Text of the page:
A few hours after Burberry's announcement, Tom Ford revealed that instead of presenting his women's autumn/winter 2016 collection in New York next week as planned, he will wait and show it alongside his next men's collection in September. It, too, will be available for purchase online and in-store the same day as the show. "Fashion shows and the traditional fashion calendar, as we know them, no longer work in the way that they once did," Ford said. "We spend an enormous amount of money and energy to stage an event that creates excitement too far in advance of when the collection is available to the consumer. Showing the collection as it arrives in stores will remedy this, and allow the excitement that is created by a show or event to drive sales and satisfy our customers' increasing desire to have their clothes as they are ready to wear them."

Vetements is taking a similar, albeit less strenuous, approach. The Paris-based label — whose creative director, Demna Gvasalia, was recently appointed creative director of Balenciaga — announced that, beginning next year, it will show its men's and women's collections together in Paris every January and June, two months ahead of the rest of the shows at Paris Fashion Week. Guram Gvasalia, Demna's brother and CEO of the label, told Vogue that it no longer makes sense to show its collections on the main schedule when 70 to 80 percent of retailers' budgets are being spent on pre-collections (i.e., resort and pre-fall), and when pre-collections get to enjoy so much more time on the sales floor before being discounted. Instead of showing its autumn/winter collection at the beginning of the year and delivering it in June, Vetements plans to show spring/summer in January, and deliver it to stores one month later — in actual time for spring.

By so dramatically shifting their show and production schedules, these brands are hoping to achieve three things: 1) to encourage consumers to make impulse purchases after seeing new collections on the runway; 2) to increase the number of goods sold full-price; and 3) to prevent fast-fashion copies from hitting shelves before the original articles do. It won't be a shot in the dark — Burberry, as mentioned previously, has already experimented with selling off the runway. And Moschino, under Jeremy Scott's direction, has repeatedly sold out of the runway capsule collections it has made available for purchase online and in-store immediately after its shows (and really deserves a lot of credit, I think, for bringing about these changes). Still, shoppers have been so well-conditioned not to buy full-price that I wonder how many will be tempted to purchase the runway collections right away, especially when doing so is no longer a novelty. And while closing the gap between collection reveal and store arrival will make planning and production more difficult for fast-fashion copyists, I have little doubt that they, too, can get faster. They are already able to churn out some pieces, from concept phase to store shelf, in as little as two to three weeks.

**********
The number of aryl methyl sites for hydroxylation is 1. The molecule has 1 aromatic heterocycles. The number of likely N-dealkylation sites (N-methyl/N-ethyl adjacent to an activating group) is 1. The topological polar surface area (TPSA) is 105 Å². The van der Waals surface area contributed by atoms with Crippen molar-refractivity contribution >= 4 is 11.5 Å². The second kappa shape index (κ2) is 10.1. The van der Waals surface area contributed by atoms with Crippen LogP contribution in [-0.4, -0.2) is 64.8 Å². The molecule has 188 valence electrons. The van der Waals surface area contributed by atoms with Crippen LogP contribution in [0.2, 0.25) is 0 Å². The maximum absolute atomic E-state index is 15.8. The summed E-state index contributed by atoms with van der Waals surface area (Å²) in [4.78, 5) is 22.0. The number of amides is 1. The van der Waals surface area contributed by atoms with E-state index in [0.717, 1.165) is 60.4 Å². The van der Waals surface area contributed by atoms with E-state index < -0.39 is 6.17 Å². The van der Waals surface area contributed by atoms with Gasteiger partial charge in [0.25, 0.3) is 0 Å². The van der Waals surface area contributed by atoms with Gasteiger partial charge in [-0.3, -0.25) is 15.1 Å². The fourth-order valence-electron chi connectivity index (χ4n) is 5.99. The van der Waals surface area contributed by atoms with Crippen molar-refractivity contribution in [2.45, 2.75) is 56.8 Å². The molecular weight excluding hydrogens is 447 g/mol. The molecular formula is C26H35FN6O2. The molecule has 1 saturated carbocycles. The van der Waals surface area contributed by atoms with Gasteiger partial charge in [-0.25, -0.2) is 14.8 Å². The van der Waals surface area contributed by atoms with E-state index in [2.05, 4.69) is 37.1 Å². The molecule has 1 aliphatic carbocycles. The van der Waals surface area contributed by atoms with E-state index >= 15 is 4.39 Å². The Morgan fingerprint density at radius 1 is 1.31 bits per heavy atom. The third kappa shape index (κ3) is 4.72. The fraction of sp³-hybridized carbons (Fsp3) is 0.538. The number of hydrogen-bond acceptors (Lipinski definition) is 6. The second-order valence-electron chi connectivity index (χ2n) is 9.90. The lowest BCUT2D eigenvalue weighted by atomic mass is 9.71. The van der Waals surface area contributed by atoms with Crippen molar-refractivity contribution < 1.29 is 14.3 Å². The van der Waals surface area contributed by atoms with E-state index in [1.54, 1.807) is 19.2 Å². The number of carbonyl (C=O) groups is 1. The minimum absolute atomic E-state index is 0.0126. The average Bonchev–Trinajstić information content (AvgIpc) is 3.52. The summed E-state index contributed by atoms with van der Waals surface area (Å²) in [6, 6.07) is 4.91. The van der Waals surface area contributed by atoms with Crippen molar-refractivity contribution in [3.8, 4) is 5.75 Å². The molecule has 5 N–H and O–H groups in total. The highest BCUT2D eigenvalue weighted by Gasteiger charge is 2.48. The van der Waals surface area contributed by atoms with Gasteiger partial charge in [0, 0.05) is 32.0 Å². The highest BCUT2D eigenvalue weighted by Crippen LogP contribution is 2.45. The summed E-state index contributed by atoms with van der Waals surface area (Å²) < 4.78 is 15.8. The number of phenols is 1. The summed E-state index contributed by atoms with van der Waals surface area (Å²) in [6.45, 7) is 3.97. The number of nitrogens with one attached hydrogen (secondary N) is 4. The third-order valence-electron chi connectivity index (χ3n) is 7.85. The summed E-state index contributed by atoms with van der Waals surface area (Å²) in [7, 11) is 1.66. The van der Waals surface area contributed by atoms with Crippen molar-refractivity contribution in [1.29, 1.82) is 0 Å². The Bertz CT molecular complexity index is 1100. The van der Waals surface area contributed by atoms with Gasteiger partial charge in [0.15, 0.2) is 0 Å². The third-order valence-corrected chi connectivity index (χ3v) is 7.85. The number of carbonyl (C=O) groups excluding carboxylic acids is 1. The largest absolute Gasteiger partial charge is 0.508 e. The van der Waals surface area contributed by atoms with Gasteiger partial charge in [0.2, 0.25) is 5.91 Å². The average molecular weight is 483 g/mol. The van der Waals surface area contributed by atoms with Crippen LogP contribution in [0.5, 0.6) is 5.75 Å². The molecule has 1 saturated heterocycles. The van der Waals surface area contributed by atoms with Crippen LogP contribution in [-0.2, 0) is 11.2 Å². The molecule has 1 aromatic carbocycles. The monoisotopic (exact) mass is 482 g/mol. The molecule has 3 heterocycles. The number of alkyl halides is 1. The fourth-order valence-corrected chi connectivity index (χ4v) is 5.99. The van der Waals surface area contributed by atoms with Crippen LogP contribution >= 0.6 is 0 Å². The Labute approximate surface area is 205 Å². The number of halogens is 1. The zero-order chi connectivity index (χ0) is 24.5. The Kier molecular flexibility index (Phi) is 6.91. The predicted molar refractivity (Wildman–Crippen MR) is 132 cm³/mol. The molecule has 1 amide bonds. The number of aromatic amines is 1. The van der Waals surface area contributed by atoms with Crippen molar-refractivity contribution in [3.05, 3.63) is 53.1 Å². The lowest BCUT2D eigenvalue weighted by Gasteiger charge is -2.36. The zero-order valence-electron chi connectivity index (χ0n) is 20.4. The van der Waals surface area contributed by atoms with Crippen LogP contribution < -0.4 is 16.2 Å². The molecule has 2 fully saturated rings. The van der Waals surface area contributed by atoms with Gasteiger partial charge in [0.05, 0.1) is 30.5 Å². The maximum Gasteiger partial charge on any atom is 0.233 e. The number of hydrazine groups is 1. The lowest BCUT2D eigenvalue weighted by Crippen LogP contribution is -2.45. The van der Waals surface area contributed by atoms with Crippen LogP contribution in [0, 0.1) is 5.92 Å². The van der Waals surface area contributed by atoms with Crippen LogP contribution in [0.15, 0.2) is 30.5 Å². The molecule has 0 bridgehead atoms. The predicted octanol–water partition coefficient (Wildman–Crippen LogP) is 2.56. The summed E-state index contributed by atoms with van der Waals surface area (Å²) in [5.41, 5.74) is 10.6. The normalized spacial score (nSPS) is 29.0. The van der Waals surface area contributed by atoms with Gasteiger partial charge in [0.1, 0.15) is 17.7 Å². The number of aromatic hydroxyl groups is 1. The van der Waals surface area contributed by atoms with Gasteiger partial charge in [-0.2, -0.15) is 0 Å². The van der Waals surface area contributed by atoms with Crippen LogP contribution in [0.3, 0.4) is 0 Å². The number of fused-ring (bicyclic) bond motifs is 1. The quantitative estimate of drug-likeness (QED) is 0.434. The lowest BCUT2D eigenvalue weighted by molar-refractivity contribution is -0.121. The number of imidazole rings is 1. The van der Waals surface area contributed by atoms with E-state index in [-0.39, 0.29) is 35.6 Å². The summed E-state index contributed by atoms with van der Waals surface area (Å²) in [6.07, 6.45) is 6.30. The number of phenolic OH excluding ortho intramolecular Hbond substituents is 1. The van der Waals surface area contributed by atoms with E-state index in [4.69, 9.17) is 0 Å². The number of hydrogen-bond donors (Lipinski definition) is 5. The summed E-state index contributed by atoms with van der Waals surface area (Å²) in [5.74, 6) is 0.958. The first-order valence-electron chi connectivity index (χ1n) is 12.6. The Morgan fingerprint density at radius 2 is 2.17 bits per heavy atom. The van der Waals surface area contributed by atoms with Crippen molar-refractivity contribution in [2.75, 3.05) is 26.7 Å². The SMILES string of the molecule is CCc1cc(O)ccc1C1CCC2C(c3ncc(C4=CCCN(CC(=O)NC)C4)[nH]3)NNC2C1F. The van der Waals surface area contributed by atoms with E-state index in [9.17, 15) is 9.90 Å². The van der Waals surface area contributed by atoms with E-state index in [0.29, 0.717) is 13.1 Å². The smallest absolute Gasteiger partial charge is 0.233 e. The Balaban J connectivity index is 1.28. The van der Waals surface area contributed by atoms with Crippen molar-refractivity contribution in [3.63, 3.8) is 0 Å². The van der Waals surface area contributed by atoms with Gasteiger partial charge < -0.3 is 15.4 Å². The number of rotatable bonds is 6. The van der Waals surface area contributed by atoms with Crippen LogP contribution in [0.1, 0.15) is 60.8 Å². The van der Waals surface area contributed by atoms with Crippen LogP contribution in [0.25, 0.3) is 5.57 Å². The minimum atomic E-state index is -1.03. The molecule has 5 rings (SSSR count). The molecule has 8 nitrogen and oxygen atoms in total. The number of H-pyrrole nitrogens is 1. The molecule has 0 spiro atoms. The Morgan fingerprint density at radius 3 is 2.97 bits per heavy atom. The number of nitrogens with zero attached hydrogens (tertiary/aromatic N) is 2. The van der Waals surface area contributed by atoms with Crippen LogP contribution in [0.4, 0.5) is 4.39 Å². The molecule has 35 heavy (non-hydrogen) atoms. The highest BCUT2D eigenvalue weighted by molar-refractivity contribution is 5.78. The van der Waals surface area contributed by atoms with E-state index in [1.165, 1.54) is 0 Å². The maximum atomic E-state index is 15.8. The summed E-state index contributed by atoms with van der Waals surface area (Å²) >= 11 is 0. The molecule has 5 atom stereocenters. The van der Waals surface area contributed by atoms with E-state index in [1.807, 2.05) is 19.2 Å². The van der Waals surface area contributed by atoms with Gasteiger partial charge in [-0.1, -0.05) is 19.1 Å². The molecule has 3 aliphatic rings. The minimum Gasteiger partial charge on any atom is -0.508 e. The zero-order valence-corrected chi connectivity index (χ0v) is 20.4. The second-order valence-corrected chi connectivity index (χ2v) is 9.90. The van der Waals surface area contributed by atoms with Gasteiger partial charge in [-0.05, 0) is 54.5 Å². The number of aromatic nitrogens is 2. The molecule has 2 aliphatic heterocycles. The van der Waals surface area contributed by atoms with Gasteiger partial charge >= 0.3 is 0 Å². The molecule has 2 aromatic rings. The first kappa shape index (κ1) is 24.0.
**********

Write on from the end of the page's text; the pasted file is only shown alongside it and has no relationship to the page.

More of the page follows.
One unexpected casualty may be the men's shows, another source of complaint for an industry that is already on the road much of the year seeing women's and couture collections. As part of their shift to a new schedule, Burberry, Tom Ford and Vetements all announced that they will be showing their women's and men's collections together. Other large brands that design collections for both sexes may find that it no longer makes sense for them to show separately, either. And without those big brands, will the men's shows have enough pull for buyers and press to attend? We'll have to wait and see.

As Bailey himself acknowledges, the answers aren't all there yet. And what may work for Burberry, which sells the vast majority of its merchandise through its own channels, may not work for a designer business that sells mostly through department stores. Likewise, what's best for Tom Ford may not be what's best for a company that doesn't derive the bulk of its revenue from licensing. But no doubt about it, we're about to enter a period of incredible transformation. It should be fascinating to observe.